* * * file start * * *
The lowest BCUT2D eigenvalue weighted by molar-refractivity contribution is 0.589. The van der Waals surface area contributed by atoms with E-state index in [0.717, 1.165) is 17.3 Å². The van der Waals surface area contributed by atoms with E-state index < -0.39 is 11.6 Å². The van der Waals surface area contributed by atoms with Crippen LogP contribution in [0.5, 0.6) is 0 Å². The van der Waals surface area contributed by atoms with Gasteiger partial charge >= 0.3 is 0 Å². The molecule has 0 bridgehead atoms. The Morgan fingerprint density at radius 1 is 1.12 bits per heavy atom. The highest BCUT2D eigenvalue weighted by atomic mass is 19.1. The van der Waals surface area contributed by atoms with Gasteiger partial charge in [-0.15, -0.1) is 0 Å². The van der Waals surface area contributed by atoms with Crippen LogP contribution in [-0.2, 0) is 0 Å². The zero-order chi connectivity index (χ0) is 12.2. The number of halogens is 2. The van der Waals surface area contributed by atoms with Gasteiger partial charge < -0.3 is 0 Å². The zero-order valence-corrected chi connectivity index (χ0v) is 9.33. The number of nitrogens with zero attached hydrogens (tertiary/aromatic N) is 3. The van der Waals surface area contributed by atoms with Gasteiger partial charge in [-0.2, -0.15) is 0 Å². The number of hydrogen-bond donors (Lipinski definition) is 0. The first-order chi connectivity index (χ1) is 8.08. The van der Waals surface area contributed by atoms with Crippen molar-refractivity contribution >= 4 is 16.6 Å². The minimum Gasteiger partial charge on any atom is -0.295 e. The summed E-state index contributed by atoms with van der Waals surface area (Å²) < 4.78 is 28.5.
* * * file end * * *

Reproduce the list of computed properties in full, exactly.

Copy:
The lowest BCUT2D eigenvalue weighted by molar-refractivity contribution is 0.589. The van der Waals surface area contributed by atoms with E-state index in [0.717, 1.165) is 17.3 Å². The van der Waals surface area contributed by atoms with E-state index < -0.39 is 11.6 Å². The van der Waals surface area contributed by atoms with Crippen LogP contribution in [0.5, 0.6) is 0 Å². The van der Waals surface area contributed by atoms with Gasteiger partial charge >= 0.3 is 0 Å². The molecule has 0 bridgehead atoms. The Morgan fingerprint density at radius 1 is 1.12 bits per heavy atom. The highest BCUT2D eigenvalue weighted by atomic mass is 19.1. The van der Waals surface area contributed by atoms with Gasteiger partial charge in [-0.15, -0.1) is 0 Å². The van der Waals surface area contributed by atoms with Crippen LogP contribution in [-0.2, 0) is 0 Å². The zero-order chi connectivity index (χ0) is 12.2. The number of halogens is 2. The van der Waals surface area contributed by atoms with Gasteiger partial charge < -0.3 is 0 Å². The zero-order valence-corrected chi connectivity index (χ0v) is 9.33. The number of nitrogens with zero attached hydrogens (tertiary/aromatic N) is 3. The van der Waals surface area contributed by atoms with Gasteiger partial charge in [-0.2, -0.15) is 0 Å². The number of hydrogen-bond donors (Lipinski definition) is 0. The first-order chi connectivity index (χ1) is 8.08. The van der Waals surface area contributed by atoms with Crippen molar-refractivity contribution >= 4 is 16.6 Å². The minimum Gasteiger partial charge on any atom is -0.295 e. The summed E-state index contributed by atoms with van der Waals surface area (Å²) < 4.78 is 28.5.